What is Kant's Refutation of Idealism Designed to Refute?

Abstracta 5 (S4):58-84 (2009)
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Many commentators of Kant assume that the Refutation of Idealism is directed against a radical sceptic whose sole claim is immediate knowledge of his own representations in inner experience, including, to some extent, their temporal order. Accordingly, the Refutation is viewed as an attempt to establish that the perception of external objects is a prerequisite of knowing the temporal order of our representations. Here it will be argued that this minimal claim has to be supplemented by the proposition that the idealist is aware of himself as a substance in time, if Kant’s Refutation is to be reconstructed as a successful argument. In addition, the view will be defended that the argument is not appropriate to decide the questio facti whether there are external objects or not. It rather establishes that the determination of the self as a substance in time is conceptually dependent on the perception of external objects. As a consequence, the argument does not preclude the possibility that some people are brains in a vat, as Q. Cassam justly remarked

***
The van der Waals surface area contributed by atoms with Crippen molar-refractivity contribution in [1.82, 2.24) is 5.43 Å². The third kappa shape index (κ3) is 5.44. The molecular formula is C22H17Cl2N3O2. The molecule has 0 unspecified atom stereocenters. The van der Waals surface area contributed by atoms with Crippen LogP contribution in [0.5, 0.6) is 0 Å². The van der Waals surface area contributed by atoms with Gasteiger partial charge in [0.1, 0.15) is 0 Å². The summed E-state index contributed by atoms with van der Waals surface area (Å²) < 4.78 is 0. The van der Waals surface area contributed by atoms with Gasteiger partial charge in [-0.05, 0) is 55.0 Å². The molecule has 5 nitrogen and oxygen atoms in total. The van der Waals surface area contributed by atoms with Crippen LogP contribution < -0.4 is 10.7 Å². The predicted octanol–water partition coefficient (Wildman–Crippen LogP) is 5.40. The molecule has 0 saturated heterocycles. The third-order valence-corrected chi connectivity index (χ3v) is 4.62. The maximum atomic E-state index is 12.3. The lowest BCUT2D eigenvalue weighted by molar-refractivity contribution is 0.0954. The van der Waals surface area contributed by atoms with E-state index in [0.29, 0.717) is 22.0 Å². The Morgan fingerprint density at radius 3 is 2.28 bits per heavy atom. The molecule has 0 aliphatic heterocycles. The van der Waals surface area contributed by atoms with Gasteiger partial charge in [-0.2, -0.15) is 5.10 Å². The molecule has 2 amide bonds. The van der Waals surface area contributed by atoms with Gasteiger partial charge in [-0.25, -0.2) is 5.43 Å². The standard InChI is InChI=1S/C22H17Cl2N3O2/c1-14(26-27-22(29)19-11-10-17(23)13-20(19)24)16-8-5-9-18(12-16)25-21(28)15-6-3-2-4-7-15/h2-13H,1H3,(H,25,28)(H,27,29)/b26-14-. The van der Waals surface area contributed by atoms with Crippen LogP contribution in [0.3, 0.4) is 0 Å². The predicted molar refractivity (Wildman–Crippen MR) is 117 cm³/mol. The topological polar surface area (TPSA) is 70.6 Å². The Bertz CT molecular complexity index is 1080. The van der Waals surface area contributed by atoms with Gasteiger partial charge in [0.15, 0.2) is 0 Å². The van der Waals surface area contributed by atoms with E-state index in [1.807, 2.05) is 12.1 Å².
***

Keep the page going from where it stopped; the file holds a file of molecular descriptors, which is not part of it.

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Bernhard Ritter
University of Graz

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References found in this work

Reason, truth, and history.Hilary Putnam - 1981 - New York: Cambridge University Press.
Reason, Truth and History.Hilary Putnam - 1981 - New York: Cambridge University Press.
Critique of Pure Reason.I. Kant - 1787/1998 - Philosophy 59 (230):555-557.
Kant's Transcendental Idealism.Henry E. Allison - 1988 - Yale University Press.
Reason, Truth and History.Kathleen Okruhlik - 1984 - Philosophy of Science 51 (4):692-694.

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